Quite a few of the citations are to "Profiles" which are biographies put together from a variety of unnamed sources and without authors. It would probably be better to link to actual articles. One such example is the link to (blocked link nymag.com fashion/models/mmiller/marisamiller/) Marisa profile in New York Magazine where the interesting quote on profile is a link to the a proper article about (blocked link modelsobserver.com fashion/Marisa-Miller.html) Marisa from Model Observer. I did a little cleanup (marking links with the citation formatting) but I think there is more that could be done to improve the quality of citations in the article if anyone else is interested. -- Horkana (talk) 19:31, 14 October 2009 (UTC)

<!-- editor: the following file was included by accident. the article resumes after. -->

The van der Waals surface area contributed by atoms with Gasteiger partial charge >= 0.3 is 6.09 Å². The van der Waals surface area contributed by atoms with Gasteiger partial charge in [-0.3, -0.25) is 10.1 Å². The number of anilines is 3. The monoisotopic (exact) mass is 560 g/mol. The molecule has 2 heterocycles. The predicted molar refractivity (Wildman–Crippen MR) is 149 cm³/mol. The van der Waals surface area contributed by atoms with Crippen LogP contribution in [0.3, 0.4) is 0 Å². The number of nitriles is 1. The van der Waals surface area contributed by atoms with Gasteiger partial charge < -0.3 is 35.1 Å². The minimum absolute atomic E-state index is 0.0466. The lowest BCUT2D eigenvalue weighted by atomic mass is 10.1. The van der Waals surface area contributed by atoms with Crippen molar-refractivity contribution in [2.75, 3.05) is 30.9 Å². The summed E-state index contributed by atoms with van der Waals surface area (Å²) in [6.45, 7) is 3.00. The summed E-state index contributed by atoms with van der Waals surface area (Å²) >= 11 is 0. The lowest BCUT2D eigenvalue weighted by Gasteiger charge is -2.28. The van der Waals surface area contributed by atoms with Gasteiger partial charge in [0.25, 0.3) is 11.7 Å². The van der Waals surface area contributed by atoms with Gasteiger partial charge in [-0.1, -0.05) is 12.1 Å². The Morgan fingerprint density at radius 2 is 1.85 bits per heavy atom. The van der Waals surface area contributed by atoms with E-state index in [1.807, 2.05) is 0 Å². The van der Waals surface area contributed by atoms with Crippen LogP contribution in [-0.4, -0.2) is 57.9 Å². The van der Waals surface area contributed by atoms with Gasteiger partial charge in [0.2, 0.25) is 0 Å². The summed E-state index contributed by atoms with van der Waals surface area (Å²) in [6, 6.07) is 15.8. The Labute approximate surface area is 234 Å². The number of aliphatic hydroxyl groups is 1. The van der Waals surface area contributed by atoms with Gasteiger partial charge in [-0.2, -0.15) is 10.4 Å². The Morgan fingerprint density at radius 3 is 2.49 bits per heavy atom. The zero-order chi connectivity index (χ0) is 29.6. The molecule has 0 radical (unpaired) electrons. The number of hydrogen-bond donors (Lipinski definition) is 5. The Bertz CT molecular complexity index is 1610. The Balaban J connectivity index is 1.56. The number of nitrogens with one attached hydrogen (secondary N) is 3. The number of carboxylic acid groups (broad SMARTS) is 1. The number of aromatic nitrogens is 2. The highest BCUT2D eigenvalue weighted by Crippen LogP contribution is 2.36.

As always, if I find better sources, I'll add them, but this isn't a GA article, and if all its sources aren't perfect, I don't think it's anything to be alarmed about. That said, I added that Miller has appeared in a "Visit California" commercial. I don't have a source, as the commercial is recent and no sources have mentioned it so far, but if anyone wishes to challenge the validity of the info, I can dig up the Youtube link.  Mbinebri  talk ← 05:00, 16 October 2009 (UTC)

Viral video[edit]

I added a link to a supposed "viral video", a Remington advertising campaign featuring Marissa. I can sort of understand how in theory it like everything else is aggressively restricted and copyright by default. On the other hand there has to be a way to cite a viral video, a piece of advertising and publicity that the creators implicitly want people to share and distribute. Do I have to go through some elaborate process to show fair use? In the meantime I might try to find an alternative reference article that includes the video with the article but this really shouldn't be so difficult. -- Horkana (talk) 15:19, 8 November 2009 (UTC)